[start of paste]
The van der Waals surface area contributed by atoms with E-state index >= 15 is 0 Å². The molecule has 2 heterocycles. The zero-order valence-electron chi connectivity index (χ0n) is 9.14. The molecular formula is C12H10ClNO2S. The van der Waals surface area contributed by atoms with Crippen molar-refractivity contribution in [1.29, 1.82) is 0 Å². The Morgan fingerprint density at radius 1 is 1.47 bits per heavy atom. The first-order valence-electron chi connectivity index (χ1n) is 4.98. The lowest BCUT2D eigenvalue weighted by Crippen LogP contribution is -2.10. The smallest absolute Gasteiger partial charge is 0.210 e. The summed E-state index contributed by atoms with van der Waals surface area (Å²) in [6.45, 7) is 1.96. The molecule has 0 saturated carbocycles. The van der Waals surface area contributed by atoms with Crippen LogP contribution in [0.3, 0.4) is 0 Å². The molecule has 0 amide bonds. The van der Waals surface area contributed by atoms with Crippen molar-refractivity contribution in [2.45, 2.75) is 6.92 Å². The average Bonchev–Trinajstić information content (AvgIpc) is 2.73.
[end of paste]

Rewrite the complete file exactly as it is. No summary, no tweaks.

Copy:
The van der Waals surface area contributed by atoms with E-state index >= 15 is 0 Å². The molecule has 2 heterocycles. The zero-order valence-electron chi connectivity index (χ0n) is 9.14. The molecular formula is C12H10ClNO2S. The van der Waals surface area contributed by atoms with Crippen molar-refractivity contribution in [1.29, 1.82) is 0 Å². The Morgan fingerprint density at radius 1 is 1.47 bits per heavy atom. The first-order valence-electron chi connectivity index (χ1n) is 4.98. The lowest BCUT2D eigenvalue weighted by Crippen LogP contribution is -2.10. The smallest absolute Gasteiger partial charge is 0.210 e. The summed E-state index contributed by atoms with van der Waals surface area (Å²) in [6.45, 7) is 1.96. The molecule has 0 saturated carbocycles. The van der Waals surface area contributed by atoms with Crippen LogP contribution in [0.3, 0.4) is 0 Å². The molecule has 0 amide bonds. The van der Waals surface area contributed by atoms with Crippen molar-refractivity contribution in [2.45, 2.75) is 6.92 Å². The average Bonchev–Trinajstić information content (AvgIpc) is 2.73.